Maysak has since passed the area where the ship went missing, and the weather for the ongoing search is fine, Japanese coast guard regional spokesman Yuichiro Higashi said, according to The Associated Press.

The 450-foot livestock carrier, built in 2002, had a crew of 43, of which 39 are from the Philippines, two from New Zealand and two from Australia, the Japanese coast guard said.

The Australian Broadcasting Corp. reported that a Queensland veterinarian, Lukas Orda, was among those aboard.

Photographs of the vessel taken before the accident show its deck stacked high with open livestock containers.

The lone crew member recovered so far, 45-year-old chief officer Sareno Edvarodo from the Philippines, was plucked from the water Wednesday night after being spotted by a Japanese navy P-3C surveillance aircraft. No wreckage from the ship has been found, the coast guard said.

Edvarodo told rescuers that the vessel lost an engine and then capsized when it was hit broadside by a wave. The crew was then ordered to don life jackets. Edvarodo said he abandoned ship but did not see any other crew members in the water after the ship sank.

Gulf Livestock 1 was carrying 5,867 head of cattle from Napier, New Zealand, to Jingtang in Tangshan, China, according to New Zealand’s foreign ministry, Reuters reported.

Following the accident, New Zealand’s Ministry for Primary Industries said it was temporarily suspending new cattle livestock export applications pending an investigation.

The ministry “wants to understand what happened on the sailing of the Gulf Livestock 1,” a spokesperson was quoted as saying by the New Zealand Herald., a website that follows the shipping industry, noted numerous accidents involving livestock carriers over the years in which tens of thousands of animals were lost.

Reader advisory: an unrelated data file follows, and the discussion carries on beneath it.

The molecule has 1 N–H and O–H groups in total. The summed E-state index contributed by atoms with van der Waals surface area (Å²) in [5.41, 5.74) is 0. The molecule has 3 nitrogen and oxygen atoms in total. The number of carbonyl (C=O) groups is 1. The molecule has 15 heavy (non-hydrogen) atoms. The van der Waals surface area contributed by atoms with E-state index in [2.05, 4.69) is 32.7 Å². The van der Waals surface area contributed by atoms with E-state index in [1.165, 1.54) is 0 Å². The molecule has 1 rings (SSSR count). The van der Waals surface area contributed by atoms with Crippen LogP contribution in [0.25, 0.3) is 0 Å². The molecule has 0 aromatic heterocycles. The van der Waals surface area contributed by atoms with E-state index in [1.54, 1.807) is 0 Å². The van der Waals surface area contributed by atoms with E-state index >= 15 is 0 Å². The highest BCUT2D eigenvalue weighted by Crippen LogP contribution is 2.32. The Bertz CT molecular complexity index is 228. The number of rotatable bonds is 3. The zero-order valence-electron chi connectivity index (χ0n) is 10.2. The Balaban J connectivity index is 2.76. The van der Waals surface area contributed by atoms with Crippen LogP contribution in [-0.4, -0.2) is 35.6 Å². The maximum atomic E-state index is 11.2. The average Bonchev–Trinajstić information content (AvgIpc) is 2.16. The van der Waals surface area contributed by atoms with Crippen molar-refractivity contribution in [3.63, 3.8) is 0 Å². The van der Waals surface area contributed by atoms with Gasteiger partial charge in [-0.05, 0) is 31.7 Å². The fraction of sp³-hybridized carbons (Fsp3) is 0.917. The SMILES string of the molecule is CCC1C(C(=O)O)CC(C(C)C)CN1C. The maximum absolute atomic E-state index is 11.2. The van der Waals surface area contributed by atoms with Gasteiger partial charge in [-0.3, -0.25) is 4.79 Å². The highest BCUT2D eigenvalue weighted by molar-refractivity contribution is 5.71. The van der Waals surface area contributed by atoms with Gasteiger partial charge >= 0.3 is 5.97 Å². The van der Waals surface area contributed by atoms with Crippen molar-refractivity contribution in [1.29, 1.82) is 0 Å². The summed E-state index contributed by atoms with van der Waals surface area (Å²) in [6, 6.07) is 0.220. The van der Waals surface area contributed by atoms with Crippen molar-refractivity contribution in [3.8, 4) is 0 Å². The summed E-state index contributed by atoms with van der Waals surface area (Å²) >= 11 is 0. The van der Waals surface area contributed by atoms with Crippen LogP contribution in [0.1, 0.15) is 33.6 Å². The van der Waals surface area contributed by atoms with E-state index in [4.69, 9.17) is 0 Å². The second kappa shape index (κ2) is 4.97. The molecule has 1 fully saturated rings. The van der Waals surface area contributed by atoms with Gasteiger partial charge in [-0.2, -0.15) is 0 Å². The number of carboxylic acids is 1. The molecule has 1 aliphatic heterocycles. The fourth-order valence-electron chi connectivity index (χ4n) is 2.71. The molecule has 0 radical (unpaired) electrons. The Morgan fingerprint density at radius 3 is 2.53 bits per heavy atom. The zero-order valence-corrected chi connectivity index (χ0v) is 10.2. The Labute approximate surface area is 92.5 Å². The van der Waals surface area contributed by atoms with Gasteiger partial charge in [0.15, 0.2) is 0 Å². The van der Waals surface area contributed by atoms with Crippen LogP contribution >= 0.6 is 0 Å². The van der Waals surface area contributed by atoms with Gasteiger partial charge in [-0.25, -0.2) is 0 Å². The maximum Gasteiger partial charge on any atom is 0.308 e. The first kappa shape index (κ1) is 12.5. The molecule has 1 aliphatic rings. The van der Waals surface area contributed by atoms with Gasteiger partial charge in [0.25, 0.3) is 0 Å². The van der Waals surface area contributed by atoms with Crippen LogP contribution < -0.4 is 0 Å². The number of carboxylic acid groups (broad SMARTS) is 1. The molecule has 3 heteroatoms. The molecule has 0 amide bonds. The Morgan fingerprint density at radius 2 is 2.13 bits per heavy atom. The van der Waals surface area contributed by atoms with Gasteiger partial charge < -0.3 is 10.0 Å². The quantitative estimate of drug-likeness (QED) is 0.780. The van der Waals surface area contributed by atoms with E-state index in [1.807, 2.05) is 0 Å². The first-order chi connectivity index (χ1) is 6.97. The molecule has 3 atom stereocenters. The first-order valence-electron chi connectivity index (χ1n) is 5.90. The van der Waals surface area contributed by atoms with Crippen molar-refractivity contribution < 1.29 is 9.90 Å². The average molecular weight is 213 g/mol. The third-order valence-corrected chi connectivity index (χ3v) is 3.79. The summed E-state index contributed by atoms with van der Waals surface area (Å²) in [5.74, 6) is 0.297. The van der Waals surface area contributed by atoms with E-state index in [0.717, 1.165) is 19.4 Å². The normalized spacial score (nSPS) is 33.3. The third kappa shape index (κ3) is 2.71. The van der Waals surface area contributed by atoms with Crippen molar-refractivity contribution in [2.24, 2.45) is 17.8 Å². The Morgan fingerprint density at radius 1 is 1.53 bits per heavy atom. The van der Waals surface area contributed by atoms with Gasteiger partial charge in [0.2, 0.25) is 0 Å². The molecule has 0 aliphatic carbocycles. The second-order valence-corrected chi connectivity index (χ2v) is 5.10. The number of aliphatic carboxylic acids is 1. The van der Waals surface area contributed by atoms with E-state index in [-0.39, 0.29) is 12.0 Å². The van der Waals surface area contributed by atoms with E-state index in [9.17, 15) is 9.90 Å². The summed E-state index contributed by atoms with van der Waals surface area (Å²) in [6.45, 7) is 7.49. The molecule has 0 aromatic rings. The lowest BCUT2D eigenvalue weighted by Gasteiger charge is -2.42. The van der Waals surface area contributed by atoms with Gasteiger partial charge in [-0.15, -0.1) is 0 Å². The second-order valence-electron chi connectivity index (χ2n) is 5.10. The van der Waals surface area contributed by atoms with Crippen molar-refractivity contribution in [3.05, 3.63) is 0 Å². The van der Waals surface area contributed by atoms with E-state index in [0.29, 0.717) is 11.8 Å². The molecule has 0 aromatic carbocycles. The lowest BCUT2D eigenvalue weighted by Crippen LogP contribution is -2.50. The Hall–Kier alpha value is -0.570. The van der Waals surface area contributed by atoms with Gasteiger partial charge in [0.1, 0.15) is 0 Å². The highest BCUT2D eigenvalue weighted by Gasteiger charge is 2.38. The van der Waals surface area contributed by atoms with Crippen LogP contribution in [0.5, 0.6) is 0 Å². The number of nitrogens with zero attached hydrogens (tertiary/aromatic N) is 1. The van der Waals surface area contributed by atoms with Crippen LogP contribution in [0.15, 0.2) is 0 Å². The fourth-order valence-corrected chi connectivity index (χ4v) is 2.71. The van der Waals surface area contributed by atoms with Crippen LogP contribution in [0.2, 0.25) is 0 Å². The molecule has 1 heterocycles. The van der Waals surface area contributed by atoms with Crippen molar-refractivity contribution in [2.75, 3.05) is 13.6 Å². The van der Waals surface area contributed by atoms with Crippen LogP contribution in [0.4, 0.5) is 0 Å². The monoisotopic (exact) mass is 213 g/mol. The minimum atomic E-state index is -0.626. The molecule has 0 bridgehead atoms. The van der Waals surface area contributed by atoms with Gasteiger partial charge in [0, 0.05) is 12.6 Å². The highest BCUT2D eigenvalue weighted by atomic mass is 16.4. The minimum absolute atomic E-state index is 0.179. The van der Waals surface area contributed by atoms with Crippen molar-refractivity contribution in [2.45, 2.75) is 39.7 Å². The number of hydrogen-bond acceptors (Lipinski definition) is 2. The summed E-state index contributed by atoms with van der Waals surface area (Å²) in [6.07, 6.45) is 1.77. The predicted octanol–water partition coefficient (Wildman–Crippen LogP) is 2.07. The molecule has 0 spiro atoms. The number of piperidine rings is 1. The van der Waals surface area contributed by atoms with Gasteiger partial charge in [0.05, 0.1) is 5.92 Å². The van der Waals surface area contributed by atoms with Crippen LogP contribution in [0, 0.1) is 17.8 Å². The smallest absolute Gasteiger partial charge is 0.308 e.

In November, the Queen Hind, a livestock carrier loaded with more than 14,000 sheep, experienced “maneuvering issues” and capsized not far from a wharf. Only a few hundred animals were rescued, according to The Maritime Executive. In 2016, 3,000 sheep died aboard a vessel that caught fire and sank in rough weather off Somalia.

In another similar disaster nearly a quarter-century ago, some 67,000 sheep died aboard a vessel after it caught fire and was abandoned by its crew east of the Seychelles. All but one of the crew survived.

Read More

million Nearly

Nearly 1 million acres are burning due to wildfires across California, official says – CNN

(CNN)The deadly California wildfires have burned over 1 million acres — and there’s no end in sight as thousands of firefighters struggle to contain the blazes and more emerge.

Hundreds of fires were started by lightning, Cal Fire spokesman Steve Kaufmann said. There were approximately 12,000 lightning strikes that started 585 fires in the state over the past week. A total of 1.1 million have burned in the state with more than 13,000 firefighters working the fires, he said.
Firefighters have been struggling to contain the massive blazes that have killed at least four people. Two fires — the 325,128-acre LNU Lightning Complex Fire in the northern Bay Area and Central Valley, and the 339,926-acre SCU Lightning Complex Fire largely east of San Jose — are among the state’s three largest wildfires in recorded history.
California Gov. Gavin Newsom announced Saturday the state has received a Presidential Major Disaster Declaration due to the fires burning in the Northern part of the state. This means President Donald Trump released federal aid to supplement recovery efforts in areas affected by the wildfires.
Those areas include Lake, Napa, San Mateo, Santa Cruz, Solano, Sonoma, and Yolo counties, according to a White House statement. The SCU fire is now the 2nd biggest fire in state history while the LNU is the third.

Some firefighters are working 24-hour shifts